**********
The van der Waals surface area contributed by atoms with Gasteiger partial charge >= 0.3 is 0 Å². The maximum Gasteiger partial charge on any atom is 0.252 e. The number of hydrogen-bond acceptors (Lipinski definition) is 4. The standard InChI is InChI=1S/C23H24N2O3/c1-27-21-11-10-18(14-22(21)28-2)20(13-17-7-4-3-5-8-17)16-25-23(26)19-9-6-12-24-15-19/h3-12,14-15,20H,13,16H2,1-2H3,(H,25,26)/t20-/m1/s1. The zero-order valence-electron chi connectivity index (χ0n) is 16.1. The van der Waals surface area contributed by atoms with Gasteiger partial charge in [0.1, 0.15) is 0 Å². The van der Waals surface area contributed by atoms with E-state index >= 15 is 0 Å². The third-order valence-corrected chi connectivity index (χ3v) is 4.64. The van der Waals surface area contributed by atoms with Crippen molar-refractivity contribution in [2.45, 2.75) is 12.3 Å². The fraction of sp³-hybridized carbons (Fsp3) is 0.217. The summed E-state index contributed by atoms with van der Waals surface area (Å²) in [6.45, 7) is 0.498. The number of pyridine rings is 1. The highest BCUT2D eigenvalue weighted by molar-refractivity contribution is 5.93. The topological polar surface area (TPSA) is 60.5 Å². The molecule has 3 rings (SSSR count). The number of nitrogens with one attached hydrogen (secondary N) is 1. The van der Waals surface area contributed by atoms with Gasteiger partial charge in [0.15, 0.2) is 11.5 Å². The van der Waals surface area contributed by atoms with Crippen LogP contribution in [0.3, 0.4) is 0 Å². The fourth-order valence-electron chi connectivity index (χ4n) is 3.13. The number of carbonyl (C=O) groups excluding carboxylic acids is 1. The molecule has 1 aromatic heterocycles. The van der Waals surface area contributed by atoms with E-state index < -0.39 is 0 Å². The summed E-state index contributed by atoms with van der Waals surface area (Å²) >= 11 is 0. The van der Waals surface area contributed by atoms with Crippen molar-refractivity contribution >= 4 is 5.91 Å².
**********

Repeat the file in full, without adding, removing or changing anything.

The van der Waals surface area contributed by atoms with Gasteiger partial charge >= 0.3 is 0 Å². The maximum Gasteiger partial charge on any atom is 0.252 e. The number of hydrogen-bond acceptors (Lipinski definition) is 4. The standard InChI is InChI=1S/C23H24N2O3/c1-27-21-11-10-18(14-22(21)28-2)20(13-17-7-4-3-5-8-17)16-25-23(26)19-9-6-12-24-15-19/h3-12,14-15,20H,13,16H2,1-2H3,(H,25,26)/t20-/m1/s1. The zero-order valence-electron chi connectivity index (χ0n) is 16.1. The van der Waals surface area contributed by atoms with Gasteiger partial charge in [0.1, 0.15) is 0 Å². The van der Waals surface area contributed by atoms with E-state index >= 15 is 0 Å². The third-order valence-corrected chi connectivity index (χ3v) is 4.64. The van der Waals surface area contributed by atoms with Crippen molar-refractivity contribution in [2.45, 2.75) is 12.3 Å². The fraction of sp³-hybridized carbons (Fsp3) is 0.217. The summed E-state index contributed by atoms with van der Waals surface area (Å²) in [6.45, 7) is 0.498. The number of pyridine rings is 1. The highest BCUT2D eigenvalue weighted by molar-refractivity contribution is 5.93. The topological polar surface area (TPSA) is 60.5 Å². The molecule has 3 rings (SSSR count). The number of nitrogens with one attached hydrogen (secondary N) is 1. The van der Waals surface area contributed by atoms with Gasteiger partial charge in [0.15, 0.2) is 11.5 Å². The van der Waals surface area contributed by atoms with Crippen LogP contribution in [0.3, 0.4) is 0 Å². The fourth-order valence-electron chi connectivity index (χ4n) is 3.13. The number of carbonyl (C=O) groups excluding carboxylic acids is 1. The molecule has 1 aromatic heterocycles. The van der Waals surface area contributed by atoms with E-state index < -0.39 is 0 Å². The summed E-state index contributed by atoms with van der Waals surface area (Å²) >= 11 is 0. The van der Waals surface area contributed by atoms with Crippen molar-refractivity contribution >= 4 is 5.91 Å².